An example working well is the block of Vlei, Watson, Maynard and Westbury Roads. Most of the neighbours are in a WhatsApp group and they do things like, everyone switches on their lights if one neighbour alerts the others to people trying to break into a car.  Immediately the would-be thieves see the lights, they know they are being watched and flee the area. When a woman arrives home alone at night, she will alert the group, and men who live nearby will come outside to make sure she gets indoors safely. Perhaps the most effective thing this particular group has done is to recognise that crime and grime go together. Tired of having bin pickers mess up their pavements and case out their homes, this block no longer puts their bins out on the streets in the early morning on rubbish day.  Bins are taken to the garages of neighbours who are at home during the day and they only take the bins into the road when the waste truck arrives. The result: no grime, no crime.

Neighbourhood Watch

Organised streets can feed into the larger neighbourhood watch system. The local neighbourhood watch, Muizenberg Community Safety Initiative (MCSI) is attracting renewed support and Chair, Trevor Snyders encourages all residents to sign up and get involved in patrols or merely by sharing information and being alert. Email him on chair@mcsi.org.za to sign up and get involved.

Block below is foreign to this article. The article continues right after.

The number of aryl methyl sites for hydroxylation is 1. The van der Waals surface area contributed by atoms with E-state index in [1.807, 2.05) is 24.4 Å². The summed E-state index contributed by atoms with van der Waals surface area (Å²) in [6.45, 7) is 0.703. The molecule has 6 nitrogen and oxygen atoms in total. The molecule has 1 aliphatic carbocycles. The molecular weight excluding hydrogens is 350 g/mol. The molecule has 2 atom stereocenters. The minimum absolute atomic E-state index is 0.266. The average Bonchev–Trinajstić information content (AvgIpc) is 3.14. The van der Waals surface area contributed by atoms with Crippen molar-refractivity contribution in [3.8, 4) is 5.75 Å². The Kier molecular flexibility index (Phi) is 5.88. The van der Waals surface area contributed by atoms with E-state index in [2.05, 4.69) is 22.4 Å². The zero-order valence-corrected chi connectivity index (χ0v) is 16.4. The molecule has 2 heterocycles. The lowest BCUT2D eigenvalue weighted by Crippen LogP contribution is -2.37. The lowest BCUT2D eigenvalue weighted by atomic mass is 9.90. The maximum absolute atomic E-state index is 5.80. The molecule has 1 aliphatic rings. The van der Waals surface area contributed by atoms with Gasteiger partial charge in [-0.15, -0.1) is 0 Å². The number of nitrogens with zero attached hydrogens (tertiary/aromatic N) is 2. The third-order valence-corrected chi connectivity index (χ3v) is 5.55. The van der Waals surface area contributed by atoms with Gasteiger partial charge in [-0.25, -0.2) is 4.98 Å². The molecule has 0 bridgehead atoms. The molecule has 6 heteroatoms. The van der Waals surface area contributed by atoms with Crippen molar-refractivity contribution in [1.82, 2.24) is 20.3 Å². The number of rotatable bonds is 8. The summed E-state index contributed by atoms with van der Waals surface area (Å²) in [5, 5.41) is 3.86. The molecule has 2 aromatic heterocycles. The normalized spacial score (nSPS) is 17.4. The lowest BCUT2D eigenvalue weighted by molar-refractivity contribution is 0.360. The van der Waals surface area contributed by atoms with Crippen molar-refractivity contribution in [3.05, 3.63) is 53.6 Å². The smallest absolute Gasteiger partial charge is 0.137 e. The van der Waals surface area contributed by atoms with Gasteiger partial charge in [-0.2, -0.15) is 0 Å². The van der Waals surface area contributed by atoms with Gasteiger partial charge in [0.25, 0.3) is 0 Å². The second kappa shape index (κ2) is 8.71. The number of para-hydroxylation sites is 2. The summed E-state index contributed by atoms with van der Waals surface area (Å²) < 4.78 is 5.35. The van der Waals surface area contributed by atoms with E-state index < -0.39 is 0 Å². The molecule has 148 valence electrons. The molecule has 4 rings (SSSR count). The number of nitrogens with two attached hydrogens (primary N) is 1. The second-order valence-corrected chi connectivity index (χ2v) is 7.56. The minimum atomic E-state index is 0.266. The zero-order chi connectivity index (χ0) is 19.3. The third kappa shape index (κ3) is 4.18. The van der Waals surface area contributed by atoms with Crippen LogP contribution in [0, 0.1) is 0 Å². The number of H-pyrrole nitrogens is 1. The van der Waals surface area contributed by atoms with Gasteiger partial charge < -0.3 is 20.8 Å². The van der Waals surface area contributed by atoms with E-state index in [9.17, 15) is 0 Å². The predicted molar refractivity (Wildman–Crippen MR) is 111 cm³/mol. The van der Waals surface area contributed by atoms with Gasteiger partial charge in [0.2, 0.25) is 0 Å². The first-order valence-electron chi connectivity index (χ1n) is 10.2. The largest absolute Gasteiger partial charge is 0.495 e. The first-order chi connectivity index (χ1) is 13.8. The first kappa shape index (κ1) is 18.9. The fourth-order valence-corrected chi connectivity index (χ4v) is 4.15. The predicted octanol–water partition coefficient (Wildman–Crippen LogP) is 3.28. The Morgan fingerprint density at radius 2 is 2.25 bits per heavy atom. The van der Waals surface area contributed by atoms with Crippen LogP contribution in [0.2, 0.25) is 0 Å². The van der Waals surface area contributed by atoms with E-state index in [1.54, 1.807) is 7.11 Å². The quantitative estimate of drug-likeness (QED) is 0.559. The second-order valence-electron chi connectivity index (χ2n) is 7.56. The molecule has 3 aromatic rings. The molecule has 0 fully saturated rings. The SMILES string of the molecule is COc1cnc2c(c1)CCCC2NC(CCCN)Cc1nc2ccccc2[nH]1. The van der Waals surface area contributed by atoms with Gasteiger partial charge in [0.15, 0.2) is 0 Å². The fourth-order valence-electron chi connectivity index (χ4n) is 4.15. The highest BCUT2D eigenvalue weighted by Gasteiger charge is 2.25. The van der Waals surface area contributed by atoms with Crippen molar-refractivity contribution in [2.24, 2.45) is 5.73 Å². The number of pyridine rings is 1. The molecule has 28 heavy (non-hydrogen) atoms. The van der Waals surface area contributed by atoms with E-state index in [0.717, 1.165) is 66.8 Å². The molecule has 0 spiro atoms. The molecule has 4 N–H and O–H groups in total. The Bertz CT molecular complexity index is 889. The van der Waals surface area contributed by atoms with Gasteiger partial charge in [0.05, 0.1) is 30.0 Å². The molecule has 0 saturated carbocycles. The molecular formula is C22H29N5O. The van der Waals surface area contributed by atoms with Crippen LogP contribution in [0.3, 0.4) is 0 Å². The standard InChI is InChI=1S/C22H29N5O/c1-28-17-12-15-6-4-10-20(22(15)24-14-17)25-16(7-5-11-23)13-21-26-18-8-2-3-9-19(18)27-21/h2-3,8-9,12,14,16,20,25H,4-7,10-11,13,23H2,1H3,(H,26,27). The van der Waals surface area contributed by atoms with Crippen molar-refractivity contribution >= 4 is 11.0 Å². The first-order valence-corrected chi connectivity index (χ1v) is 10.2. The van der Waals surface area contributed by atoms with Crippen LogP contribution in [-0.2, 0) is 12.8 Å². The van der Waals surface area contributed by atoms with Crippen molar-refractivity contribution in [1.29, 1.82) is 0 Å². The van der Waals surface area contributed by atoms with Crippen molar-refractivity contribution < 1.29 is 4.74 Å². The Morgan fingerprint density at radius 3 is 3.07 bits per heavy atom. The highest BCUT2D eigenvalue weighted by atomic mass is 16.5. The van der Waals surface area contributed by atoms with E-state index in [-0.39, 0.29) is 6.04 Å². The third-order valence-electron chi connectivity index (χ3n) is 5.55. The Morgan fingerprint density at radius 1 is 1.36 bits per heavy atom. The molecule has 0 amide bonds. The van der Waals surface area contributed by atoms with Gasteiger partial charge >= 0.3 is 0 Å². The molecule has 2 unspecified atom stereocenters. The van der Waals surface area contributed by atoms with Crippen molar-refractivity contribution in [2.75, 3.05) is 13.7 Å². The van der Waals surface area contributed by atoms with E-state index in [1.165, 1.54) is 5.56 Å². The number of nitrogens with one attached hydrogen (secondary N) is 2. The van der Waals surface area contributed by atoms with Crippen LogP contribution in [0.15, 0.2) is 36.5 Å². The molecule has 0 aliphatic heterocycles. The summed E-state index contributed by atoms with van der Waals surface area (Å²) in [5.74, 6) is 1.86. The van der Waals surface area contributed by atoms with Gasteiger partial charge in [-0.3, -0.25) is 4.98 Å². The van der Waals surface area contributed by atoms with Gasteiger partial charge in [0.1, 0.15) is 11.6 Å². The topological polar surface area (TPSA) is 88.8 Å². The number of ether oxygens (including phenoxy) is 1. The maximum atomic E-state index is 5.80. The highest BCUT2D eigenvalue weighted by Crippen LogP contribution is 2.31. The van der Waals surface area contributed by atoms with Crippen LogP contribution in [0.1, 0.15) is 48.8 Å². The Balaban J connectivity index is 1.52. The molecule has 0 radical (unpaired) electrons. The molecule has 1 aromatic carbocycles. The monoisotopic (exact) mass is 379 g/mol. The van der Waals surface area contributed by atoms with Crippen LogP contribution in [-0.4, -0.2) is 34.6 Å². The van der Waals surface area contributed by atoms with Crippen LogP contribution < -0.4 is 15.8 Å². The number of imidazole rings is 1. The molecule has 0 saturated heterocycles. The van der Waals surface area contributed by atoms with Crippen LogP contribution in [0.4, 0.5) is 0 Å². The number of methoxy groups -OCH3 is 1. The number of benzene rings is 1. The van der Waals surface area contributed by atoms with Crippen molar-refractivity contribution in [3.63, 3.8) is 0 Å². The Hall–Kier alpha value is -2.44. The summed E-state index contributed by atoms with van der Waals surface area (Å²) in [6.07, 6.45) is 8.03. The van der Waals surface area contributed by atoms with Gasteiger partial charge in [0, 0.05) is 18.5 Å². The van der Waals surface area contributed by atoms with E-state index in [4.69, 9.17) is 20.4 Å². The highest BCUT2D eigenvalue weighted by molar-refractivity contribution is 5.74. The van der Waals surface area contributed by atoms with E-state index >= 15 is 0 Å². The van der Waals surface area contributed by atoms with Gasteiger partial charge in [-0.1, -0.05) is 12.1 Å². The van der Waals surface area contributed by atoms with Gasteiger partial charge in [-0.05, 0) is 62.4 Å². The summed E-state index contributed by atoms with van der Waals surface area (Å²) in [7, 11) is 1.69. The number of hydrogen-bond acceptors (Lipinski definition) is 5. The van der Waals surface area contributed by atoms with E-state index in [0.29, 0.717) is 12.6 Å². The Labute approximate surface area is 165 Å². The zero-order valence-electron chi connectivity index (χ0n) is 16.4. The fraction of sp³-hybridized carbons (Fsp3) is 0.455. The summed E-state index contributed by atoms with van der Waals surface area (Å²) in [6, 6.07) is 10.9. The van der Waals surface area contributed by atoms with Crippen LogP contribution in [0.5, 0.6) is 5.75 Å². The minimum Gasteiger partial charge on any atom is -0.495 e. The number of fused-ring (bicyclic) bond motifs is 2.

The MID public safety service supports and complements these public collaborations and is also managing an incident desk to record crime and grime incidents in the area. By grime, we mean they will notice and report broken traffic lights, blocked drains or new faces among the regular homeless people under the bridge – anything that can lead to degeneration and grime in the Muizenberg Improvement District.

At the Information Meeting, Steven Frankal, MID Chair, said that the session was part of the Board’s commitment to being transparent in all their dealings and decision making. This is why the MID board from time-to-time holds special member information sessions to provide feedback channels additional to the MID website www.mid.org.za, the MID Facebook page and member E-newsletters. Any property owner within the special rated area of the MID can become a member. He also reminded members that they can request to come and engage around particular issues during the public session before each board meeting. Please email your request to: manager@mid.org.za

Issued by Lesley Schroeder, Stakeholder Engagement Director, MID


About MID

The Muizenberg Improvement District [MID] is a geographic area where property owners have contracted to pay a levy to facilitate a joint effort by the City of Cape Town and the local community to ensure more effective management of public areas and to promote business confidence.

The MID supplements normal municipal services provided by the City. It uses its funds to combat crime and grime, enhance the environment, and find work workable solutions to social issues like vagrancy and the plight of the homeless.  The Muizenberg Improvement District is a legal entity established under the City’s Special Rating Areas by-law and also governed by the South African Companies Act 2008. Website: https://www.mid.org.za

 Enquiries: Chevone Petersen manager@mid.org.za  Tel: 021 788 1196 Cell: 082 463 1525